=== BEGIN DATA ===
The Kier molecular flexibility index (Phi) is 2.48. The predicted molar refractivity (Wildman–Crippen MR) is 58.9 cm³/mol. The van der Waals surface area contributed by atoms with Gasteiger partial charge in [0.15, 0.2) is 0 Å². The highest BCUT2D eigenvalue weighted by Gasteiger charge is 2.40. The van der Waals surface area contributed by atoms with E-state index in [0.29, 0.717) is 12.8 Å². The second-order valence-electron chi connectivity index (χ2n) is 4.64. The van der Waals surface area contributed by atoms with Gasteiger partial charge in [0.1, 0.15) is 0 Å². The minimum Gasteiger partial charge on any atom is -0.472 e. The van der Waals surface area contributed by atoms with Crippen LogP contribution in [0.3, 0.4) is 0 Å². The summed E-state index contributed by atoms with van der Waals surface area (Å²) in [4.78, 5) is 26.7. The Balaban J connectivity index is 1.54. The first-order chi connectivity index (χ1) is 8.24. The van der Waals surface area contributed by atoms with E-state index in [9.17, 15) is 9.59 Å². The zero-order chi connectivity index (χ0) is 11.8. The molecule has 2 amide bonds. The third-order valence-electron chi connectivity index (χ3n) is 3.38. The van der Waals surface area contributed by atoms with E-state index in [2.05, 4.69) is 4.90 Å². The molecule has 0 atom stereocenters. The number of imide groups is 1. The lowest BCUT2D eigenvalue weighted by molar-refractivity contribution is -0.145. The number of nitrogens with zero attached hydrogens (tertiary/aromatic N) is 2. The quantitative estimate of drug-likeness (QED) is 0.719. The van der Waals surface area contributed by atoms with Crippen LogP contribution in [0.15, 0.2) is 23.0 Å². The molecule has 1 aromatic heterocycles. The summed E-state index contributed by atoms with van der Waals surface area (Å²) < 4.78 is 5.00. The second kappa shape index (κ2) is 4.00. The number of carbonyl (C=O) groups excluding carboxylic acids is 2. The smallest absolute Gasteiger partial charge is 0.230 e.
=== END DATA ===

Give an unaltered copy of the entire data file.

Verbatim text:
The Kier molecular flexibility index (Phi) is 2.48. The predicted molar refractivity (Wildman–Crippen MR) is 58.9 cm³/mol. The van der Waals surface area contributed by atoms with Gasteiger partial charge in [0.15, 0.2) is 0 Å². The highest BCUT2D eigenvalue weighted by Gasteiger charge is 2.40. The van der Waals surface area contributed by atoms with E-state index in [0.29, 0.717) is 12.8 Å². The second-order valence-electron chi connectivity index (χ2n) is 4.64. The van der Waals surface area contributed by atoms with Gasteiger partial charge in [0.1, 0.15) is 0 Å². The minimum Gasteiger partial charge on any atom is -0.472 e. The van der Waals surface area contributed by atoms with Crippen LogP contribution in [0.3, 0.4) is 0 Å². The summed E-state index contributed by atoms with van der Waals surface area (Å²) in [4.78, 5) is 26.7. The Balaban J connectivity index is 1.54. The first-order chi connectivity index (χ1) is 8.24. The van der Waals surface area contributed by atoms with E-state index in [9.17, 15) is 9.59 Å². The zero-order chi connectivity index (χ0) is 11.8. The molecule has 2 amide bonds. The third-order valence-electron chi connectivity index (χ3n) is 3.38. The van der Waals surface area contributed by atoms with E-state index in [2.05, 4.69) is 4.90 Å². The molecule has 0 atom stereocenters. The number of imide groups is 1. The lowest BCUT2D eigenvalue weighted by molar-refractivity contribution is -0.145. The number of nitrogens with zero attached hydrogens (tertiary/aromatic N) is 2. The quantitative estimate of drug-likeness (QED) is 0.719. The van der Waals surface area contributed by atoms with Crippen LogP contribution in [0.15, 0.2) is 23.0 Å². The molecule has 1 aromatic heterocycles. The summed E-state index contributed by atoms with van der Waals surface area (Å²) < 4.78 is 5.00. The second kappa shape index (κ2) is 4.00. The number of carbonyl (C=O) groups excluding carboxylic acids is 2. The smallest absolute Gasteiger partial charge is 0.230 e.